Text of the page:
Connected on 2014-09-25 09:30:00 from Cook County, Illinois, United States
- Bugscope Team sample is pumping down
- Bugscope Team we are ready to roll!
- Bugscope Team Welcome, Mustangs!
- Bugscope Team good morning, Mustangs!
- Bugscope Team welcome to Bugscope!
- Bugscope Team you have control of the microscope
- Bugscope Team please let us know if you have any trouble, or of course if you have questions
- Bugscope Team we like questions
- Bugscope Team you can see the presets, on the lefthand screen, and if you click on one, the microscope will drive to that place on the stub
- Bugscope Team can you see this?
- Teacher Good morning! We are waiting for the other class to join us, then we will be all set. :)
- Teacher We can see the images.
- Bugscope Team Exxxxxxcellent.
- Bugscope Team super cool
- Bugscope Team this is the antenna of the leafhopper, and to the lower left we can see its hexagonal ommatidia
- Bugscope Team ommatidia are the facets of a compound eye
- Bugscope Team Scot is moving over a bit.
- Bugscope Team this is a s
- Bugscope Team Looks like 400um.
- Bugscope Team small one, about 400 microns, or 0.4 mm.
- Bugscope Team SLOW. SCOT IS SLOW.
Bugscope Team haha
Bugscope Team :)
- Bugscope Team If you want to see where you are at, you can zoom out by clicking the red "-" button next to the word Magnification. (If you don't see the "+/-" buttons, please let us know.)
- Bugscope Team Also, to move around, you simply click on a point in the image. Whatever you click upon will be the center of the new images.
- Teacher What is the part that looks like a hole in the bottom right?
Bugscope Team it's an indented part of the head that the base of the antenna (the pedicel) fits into
- Bugscope Team leafhoppers are interesting because they spread nanoparticles called brochosomes all over their exoskeletons and also on their eggs
- Bugscope Team we can see the brochosomes if we go to a higher magnification
- Teacher okay - the magnification +/- are not showing up on our end but did on the test and last year
Bugscope Team Can you tell me what OS and browser you are currently using?
- Teacher Do the brochosomes make the exoskeletons have a rough texture?
Bugscope Team it looks rough on the image here, but the brochosomes make the texture more waxy than rough, if you were to feel them
- Teacher windows 7 and chrome
Bugscope Team We saw this problem for the first time on Tuesday. Chrome must have changed something in a recent update. :( I'll try very hard to not rant about Google right now...
- Bugscope Team here are some brochosomes
- Bugscope Team are you able to use another browser?
- Teacher Do the leafhoppers look like a leaf ? Is there a way to zoom out far enough to see the whole insect too?
- Teacher We are also wondering where you can find a leafhopper or if we might know it by a different name.
Bugscope Team they are the little dudes and dudettes you see when you brush your arm across a bush, outdoors; they hop!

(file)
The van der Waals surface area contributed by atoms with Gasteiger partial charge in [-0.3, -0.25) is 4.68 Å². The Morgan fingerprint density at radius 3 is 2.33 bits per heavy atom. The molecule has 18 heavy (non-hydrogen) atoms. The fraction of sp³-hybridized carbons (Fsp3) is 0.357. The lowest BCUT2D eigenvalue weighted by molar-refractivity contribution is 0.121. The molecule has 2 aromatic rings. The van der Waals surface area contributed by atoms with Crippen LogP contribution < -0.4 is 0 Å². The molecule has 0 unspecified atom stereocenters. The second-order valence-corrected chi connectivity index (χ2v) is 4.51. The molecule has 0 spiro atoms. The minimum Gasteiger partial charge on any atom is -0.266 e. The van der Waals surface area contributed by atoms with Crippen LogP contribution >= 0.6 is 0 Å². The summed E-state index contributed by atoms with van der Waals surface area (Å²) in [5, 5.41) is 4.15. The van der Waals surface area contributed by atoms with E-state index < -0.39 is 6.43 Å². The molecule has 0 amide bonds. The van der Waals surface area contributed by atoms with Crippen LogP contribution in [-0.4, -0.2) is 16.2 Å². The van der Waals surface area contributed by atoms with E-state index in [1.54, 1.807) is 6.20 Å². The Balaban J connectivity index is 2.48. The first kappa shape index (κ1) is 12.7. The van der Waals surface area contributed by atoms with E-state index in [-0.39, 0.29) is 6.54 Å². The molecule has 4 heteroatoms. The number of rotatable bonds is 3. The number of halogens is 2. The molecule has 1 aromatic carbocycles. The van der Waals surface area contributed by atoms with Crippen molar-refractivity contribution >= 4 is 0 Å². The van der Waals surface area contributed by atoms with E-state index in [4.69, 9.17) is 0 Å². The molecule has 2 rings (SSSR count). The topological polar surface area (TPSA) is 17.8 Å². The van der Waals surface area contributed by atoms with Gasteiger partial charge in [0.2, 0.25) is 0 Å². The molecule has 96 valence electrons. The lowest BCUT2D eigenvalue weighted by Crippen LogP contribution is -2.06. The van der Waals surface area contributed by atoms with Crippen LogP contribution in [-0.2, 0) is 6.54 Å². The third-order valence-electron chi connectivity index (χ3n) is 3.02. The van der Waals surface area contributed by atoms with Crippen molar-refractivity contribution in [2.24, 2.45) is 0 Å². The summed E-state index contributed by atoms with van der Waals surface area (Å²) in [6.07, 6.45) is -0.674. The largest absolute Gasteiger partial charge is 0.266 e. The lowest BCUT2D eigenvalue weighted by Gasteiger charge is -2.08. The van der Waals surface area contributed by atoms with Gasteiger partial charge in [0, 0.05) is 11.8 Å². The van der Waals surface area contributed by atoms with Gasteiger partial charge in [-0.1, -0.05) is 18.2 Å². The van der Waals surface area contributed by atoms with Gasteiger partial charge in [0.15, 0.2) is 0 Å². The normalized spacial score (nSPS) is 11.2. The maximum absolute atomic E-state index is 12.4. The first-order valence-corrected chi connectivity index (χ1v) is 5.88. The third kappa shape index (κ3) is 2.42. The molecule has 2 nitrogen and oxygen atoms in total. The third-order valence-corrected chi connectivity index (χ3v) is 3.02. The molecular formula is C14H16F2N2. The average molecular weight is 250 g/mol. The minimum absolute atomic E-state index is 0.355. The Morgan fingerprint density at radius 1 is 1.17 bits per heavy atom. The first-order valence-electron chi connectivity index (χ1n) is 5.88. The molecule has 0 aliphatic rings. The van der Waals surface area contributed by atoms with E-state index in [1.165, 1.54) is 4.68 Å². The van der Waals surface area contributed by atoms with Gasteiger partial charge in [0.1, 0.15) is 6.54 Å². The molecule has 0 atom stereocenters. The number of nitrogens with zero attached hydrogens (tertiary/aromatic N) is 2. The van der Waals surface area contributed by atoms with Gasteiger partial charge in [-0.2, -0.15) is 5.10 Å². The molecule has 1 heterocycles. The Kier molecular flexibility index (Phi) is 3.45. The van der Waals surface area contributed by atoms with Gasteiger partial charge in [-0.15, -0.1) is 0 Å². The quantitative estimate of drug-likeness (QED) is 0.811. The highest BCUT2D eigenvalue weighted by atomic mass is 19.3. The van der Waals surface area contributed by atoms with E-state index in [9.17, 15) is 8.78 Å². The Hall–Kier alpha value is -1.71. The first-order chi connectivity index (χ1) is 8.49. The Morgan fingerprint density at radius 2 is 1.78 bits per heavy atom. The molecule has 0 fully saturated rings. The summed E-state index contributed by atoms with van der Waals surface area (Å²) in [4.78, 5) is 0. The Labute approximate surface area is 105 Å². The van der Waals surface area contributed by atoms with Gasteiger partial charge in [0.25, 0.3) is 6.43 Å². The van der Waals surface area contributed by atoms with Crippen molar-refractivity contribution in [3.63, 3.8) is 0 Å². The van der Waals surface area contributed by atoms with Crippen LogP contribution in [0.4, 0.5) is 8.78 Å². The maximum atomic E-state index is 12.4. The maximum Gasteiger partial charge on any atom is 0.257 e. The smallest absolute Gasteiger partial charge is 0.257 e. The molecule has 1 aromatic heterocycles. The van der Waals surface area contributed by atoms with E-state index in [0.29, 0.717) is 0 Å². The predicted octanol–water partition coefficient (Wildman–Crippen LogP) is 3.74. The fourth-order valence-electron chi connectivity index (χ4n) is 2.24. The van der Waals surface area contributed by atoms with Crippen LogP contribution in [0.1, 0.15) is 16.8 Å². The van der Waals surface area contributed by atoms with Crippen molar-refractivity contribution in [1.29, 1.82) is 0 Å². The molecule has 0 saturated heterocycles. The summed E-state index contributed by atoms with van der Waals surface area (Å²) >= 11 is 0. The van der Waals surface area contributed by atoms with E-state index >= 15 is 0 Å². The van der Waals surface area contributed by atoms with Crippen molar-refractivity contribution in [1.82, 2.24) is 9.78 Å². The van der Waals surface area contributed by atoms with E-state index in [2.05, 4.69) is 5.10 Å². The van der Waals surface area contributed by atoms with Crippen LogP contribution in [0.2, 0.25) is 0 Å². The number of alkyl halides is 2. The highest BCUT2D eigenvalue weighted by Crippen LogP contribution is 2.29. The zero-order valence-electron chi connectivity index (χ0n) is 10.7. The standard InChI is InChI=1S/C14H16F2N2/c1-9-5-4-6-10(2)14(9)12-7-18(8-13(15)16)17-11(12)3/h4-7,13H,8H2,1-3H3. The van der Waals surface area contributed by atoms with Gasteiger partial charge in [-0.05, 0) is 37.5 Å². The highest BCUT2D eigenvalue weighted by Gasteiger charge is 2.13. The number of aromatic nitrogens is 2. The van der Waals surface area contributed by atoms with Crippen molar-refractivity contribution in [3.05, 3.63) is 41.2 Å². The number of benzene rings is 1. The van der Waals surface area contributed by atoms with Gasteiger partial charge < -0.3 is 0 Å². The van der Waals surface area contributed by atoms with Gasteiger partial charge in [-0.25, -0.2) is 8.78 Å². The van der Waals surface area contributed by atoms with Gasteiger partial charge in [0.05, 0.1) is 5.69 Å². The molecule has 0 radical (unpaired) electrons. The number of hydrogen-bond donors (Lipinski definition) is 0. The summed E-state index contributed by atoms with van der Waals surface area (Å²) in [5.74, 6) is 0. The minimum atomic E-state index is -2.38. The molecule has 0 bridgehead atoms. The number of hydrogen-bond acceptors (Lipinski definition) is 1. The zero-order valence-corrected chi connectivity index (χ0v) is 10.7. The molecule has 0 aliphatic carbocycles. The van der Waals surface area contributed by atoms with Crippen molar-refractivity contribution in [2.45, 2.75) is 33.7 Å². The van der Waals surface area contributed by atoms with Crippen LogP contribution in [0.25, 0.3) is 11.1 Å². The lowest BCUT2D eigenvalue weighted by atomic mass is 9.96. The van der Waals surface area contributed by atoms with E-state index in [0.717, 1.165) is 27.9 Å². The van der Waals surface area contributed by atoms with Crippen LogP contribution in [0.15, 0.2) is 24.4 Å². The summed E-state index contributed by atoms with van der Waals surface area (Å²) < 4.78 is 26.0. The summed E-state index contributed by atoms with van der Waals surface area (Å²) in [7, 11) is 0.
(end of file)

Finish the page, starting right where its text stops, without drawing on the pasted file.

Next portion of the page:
Bugscope Team they are often quite small
Bugscope Team I've seen quite a few of them this year. Most I've seen range from 0.5-0.7cm (about a quarter inch). They are often bright green and have a wierd wedge shape. They jump when you poke them and are entirely harmless to people.
- Bugscope Team they are usually 250 to 400 nanometers in diameter, meaning that some of them are thinner than the wavelengths of visible light.
- Bugscope Team a brochosome is 250 to 400 billionths of a meter in diameter, or 250 to 400 millionths of a millimeter!
- Bugscope Team we just gavre
- Teacher let me switch browsers
Bugscope Team Firefox (latest) works.
Bugscope Team We'll pass control to Mustangs2
Bugscope Team Mustangs2 should work right now.
- Bugscope Team Are the buttons there now?
- Bugscope Team we just gave you control as mustangs2
- Bugscope Team (Please say yes! please please please please please.)
- Bugscope Team can you see the brochosomes now?
- Teacher yes
- Bugscope Team yay!
- Bugscope Team be sure to select from the other presets
- Teacher sorry, no firefox and internet explorer was not connecting either
Bugscope Team brave new world. we're working on the next version of our software
- Bugscope Team we are happy to change mag, etc. for you
- Bugscope Team I'm sitting at the microscope.
- Teacher thanks!
- Bugscope Team fruit fly!
- Teacher Cool!
- Bugscope Team you can see its compound eyes and the cover to its sponging mouthparts
- Bugscope Team on either side of the mouth are the palps, which are kind of furry-looking
- Teacher now we are looking at the eye?
- Teacher We have to stay with Chrome, sorry
Bugscope Team Ok. We'll handle mag changes for you then. Just tell us when you want to zoom in or out.
Bugscope Team Sorry for the trouble. Chrome issues silent updates all the time, far more frequently than Firefox. When they break something, we usually don't find out about it until during a session. :(
- Bugscope Team here are some of the eye facets, called ommatidia, on the fruit fly's head
- Bugscope Team we can see that it has been hanging around with leafhoppers
- Teacher wow!
- Bugscope Team this is a wasp!
Bugscope Team the wasp has forked mandibles
- Bugscope Team insect mandibles (jaws) open sideways, like a gate